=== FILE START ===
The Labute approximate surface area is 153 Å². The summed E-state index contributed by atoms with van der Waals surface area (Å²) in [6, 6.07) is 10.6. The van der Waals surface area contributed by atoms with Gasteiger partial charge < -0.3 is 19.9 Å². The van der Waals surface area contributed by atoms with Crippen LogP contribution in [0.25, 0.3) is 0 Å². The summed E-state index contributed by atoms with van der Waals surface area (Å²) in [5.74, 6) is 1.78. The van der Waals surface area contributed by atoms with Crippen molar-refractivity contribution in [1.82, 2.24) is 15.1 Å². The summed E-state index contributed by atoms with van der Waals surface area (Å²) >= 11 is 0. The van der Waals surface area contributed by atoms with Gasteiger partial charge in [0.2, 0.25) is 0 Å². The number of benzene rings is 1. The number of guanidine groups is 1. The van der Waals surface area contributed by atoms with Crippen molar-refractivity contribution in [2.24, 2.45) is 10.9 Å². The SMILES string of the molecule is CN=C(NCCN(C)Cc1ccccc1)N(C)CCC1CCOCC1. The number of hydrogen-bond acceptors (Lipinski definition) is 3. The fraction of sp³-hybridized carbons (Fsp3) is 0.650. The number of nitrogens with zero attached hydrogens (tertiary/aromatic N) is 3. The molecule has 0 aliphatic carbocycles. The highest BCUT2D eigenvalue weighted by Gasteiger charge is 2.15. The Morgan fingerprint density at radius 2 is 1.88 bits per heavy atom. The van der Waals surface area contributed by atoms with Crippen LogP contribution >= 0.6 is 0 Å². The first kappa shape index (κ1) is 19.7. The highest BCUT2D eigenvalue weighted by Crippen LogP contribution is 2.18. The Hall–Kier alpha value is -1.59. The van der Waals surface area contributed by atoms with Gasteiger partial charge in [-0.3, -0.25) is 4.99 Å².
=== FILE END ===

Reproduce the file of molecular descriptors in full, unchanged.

The Labute approximate surface area is 153 Å². The summed E-state index contributed by atoms with van der Waals surface area (Å²) in [6, 6.07) is 10.6. The van der Waals surface area contributed by atoms with Gasteiger partial charge < -0.3 is 19.9 Å². The van der Waals surface area contributed by atoms with Crippen LogP contribution in [0.25, 0.3) is 0 Å². The summed E-state index contributed by atoms with van der Waals surface area (Å²) in [5.74, 6) is 1.78. The van der Waals surface area contributed by atoms with Crippen molar-refractivity contribution in [1.82, 2.24) is 15.1 Å². The summed E-state index contributed by atoms with van der Waals surface area (Å²) >= 11 is 0. The van der Waals surface area contributed by atoms with Gasteiger partial charge in [0.2, 0.25) is 0 Å². The number of benzene rings is 1. The number of guanidine groups is 1. The van der Waals surface area contributed by atoms with Crippen molar-refractivity contribution in [2.24, 2.45) is 10.9 Å². The SMILES string of the molecule is CN=C(NCCN(C)Cc1ccccc1)N(C)CCC1CCOCC1. The number of hydrogen-bond acceptors (Lipinski definition) is 3. The fraction of sp³-hybridized carbons (Fsp3) is 0.650. The number of nitrogens with zero attached hydrogens (tertiary/aromatic N) is 3. The molecule has 0 aliphatic carbocycles. The highest BCUT2D eigenvalue weighted by Gasteiger charge is 2.15. The Morgan fingerprint density at radius 2 is 1.88 bits per heavy atom. The van der Waals surface area contributed by atoms with Crippen LogP contribution >= 0.6 is 0 Å². The first kappa shape index (κ1) is 19.7. The highest BCUT2D eigenvalue weighted by Crippen LogP contribution is 2.18. The Hall–Kier alpha value is -1.59. The van der Waals surface area contributed by atoms with Gasteiger partial charge in [-0.3, -0.25) is 4.99 Å².